The Finnish coffee, beverage and food supplier has completed the sale of its business in Russia, stating that trading in the country is ‘no longer viable’ following the ongoing invasion of Ukraine
Paulig has completed the sale of its business in Russia amid the country’s ongoing invasion of Ukraine | Photo credit: Paulig
Paulig has completed the sale of its business in Russia amid the country’s ongoing invasion of Ukraine. Paulig Rus LLC, which includes of a coffee roastery located around 170km from Moscow in Tver and 200 employees, was transferred to private investor, Mr Vikas Soi, for an undisclosed sum.
In a press release, Paulig said its business in Russia accounted for around 5% of its total revenues, adding that the sale did not include any Paulig brands or product recipes.
Following the sale, the Paulig brand will be phased out in Russia, with green coffee supplies from Paulig to the new owner continuing for a transition period of up to three months.
“Due to Russia’s attack on Ukraine and changes in geopolitical situation, we concluded that continuing business in Russia was no longer responsible nor viable and initiated a withdrawal process. Considering our employees, customers and local legislation, the sale of the business was the best solution for the exit”, says Rolf Ladau, CEO of Paulig.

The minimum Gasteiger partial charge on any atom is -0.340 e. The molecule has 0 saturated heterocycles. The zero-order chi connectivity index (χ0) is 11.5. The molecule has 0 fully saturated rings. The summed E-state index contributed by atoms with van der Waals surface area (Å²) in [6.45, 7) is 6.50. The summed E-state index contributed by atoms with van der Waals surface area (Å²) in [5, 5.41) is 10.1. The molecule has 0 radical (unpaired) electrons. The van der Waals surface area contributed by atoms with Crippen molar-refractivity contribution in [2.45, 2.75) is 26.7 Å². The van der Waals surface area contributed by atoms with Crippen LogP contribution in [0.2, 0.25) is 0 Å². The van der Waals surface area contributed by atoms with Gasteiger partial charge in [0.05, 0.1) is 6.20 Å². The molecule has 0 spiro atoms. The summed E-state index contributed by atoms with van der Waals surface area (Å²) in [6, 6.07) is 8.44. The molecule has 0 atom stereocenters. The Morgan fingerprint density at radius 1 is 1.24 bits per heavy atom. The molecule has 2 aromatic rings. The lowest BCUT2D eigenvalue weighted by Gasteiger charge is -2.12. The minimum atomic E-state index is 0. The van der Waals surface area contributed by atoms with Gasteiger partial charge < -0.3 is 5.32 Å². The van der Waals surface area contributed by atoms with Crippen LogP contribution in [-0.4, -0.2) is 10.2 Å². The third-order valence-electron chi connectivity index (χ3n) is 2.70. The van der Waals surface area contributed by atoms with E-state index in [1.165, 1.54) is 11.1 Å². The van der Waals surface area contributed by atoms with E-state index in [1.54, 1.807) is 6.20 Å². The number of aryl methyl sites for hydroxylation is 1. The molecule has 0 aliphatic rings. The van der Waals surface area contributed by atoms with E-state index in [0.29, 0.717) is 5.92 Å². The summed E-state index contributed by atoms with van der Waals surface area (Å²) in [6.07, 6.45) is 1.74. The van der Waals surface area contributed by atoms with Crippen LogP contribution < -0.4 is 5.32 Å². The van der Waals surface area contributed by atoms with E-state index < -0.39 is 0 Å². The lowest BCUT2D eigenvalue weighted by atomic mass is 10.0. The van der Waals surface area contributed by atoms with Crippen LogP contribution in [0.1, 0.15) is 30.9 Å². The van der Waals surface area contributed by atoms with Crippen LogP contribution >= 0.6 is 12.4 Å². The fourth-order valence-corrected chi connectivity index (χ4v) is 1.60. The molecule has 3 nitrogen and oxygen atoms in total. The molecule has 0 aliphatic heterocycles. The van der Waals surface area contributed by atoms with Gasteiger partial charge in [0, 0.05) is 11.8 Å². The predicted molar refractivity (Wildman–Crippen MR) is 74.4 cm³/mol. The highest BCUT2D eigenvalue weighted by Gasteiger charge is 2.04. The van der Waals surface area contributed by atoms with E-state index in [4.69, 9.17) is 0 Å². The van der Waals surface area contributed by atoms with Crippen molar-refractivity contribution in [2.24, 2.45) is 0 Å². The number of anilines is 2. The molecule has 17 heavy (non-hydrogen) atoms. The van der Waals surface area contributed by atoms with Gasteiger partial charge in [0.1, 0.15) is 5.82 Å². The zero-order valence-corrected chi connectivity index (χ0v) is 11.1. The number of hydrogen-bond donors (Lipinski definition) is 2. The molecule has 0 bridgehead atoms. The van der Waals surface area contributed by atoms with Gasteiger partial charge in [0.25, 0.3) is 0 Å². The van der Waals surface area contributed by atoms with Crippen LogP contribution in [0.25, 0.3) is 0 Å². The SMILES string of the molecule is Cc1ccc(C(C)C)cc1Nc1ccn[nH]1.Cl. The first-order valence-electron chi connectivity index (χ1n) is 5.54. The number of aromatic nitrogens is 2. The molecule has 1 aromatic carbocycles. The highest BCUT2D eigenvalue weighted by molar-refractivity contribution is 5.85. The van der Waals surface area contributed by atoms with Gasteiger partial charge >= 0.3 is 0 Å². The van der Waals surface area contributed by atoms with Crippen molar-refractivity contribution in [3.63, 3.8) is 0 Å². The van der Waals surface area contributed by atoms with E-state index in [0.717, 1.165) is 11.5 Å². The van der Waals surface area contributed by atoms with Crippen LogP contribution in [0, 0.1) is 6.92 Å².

Nordic countries account for 54% of Paulig revenue, followed by continental Europe (28%), the Baltics (6%) and the UK (5%).
According to the New York Times
, almost 1,000 companies have publicly announced that they have voluntarily curtailed operations in Russia following the country’s invasion of Ukraine to some degree beyond the bare minimum legally required by international sanctions. Paulig joins a growing number of international coffee companies that have paused or divested their operations.
In March, Starbucks
suspended all business in Russia, where it has 130 licensed stores, whilst last month Finnish coffee cup and packaging giant Huhtamaki
began the process of selling its Russian interests as a result of the war in Ukraine making long-term growth in the country ‘unviable’.